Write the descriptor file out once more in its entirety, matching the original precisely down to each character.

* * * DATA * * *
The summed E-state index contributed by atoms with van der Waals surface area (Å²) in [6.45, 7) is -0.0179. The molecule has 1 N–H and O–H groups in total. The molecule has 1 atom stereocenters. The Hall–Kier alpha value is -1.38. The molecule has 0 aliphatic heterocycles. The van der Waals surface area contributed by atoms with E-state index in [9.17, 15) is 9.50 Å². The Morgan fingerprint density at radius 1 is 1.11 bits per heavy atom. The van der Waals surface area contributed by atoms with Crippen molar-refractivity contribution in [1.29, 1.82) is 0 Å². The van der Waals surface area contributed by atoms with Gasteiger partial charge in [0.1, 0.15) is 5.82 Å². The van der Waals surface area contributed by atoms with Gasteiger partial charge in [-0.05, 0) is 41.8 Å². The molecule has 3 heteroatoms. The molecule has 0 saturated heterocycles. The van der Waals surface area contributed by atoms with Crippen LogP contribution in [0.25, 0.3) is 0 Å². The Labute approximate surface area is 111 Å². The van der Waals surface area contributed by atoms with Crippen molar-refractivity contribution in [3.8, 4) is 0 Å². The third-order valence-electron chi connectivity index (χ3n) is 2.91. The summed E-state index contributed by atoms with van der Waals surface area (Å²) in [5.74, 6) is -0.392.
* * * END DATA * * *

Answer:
The summed E-state index contributed by atoms with van der Waals surface area (Å²) in [6.45, 7) is -0.0179. The molecule has 1 N–H and O–H groups in total. The molecule has 1 atom stereocenters. The Hall–Kier alpha value is -1.38. The molecule has 0 aliphatic heterocycles. The van der Waals surface area contributed by atoms with E-state index in [9.17, 15) is 9.50 Å². The Morgan fingerprint density at radius 1 is 1.11 bits per heavy atom. The van der Waals surface area contributed by atoms with Crippen molar-refractivity contribution in [1.29, 1.82) is 0 Å². The van der Waals surface area contributed by atoms with Gasteiger partial charge in [0.1, 0.15) is 5.82 Å². The van der Waals surface area contributed by atoms with Gasteiger partial charge in [-0.05, 0) is 41.8 Å². The molecule has 3 heteroatoms. The molecule has 0 saturated heterocycles. The van der Waals surface area contributed by atoms with Crippen LogP contribution in [0.25, 0.3) is 0 Å². The Labute approximate surface area is 111 Å². The van der Waals surface area contributed by atoms with Crippen molar-refractivity contribution in [3.8, 4) is 0 Å². The third-order valence-electron chi connectivity index (χ3n) is 2.91. The summed E-state index contributed by atoms with van der Waals surface area (Å²) in [5.74, 6) is -0.392.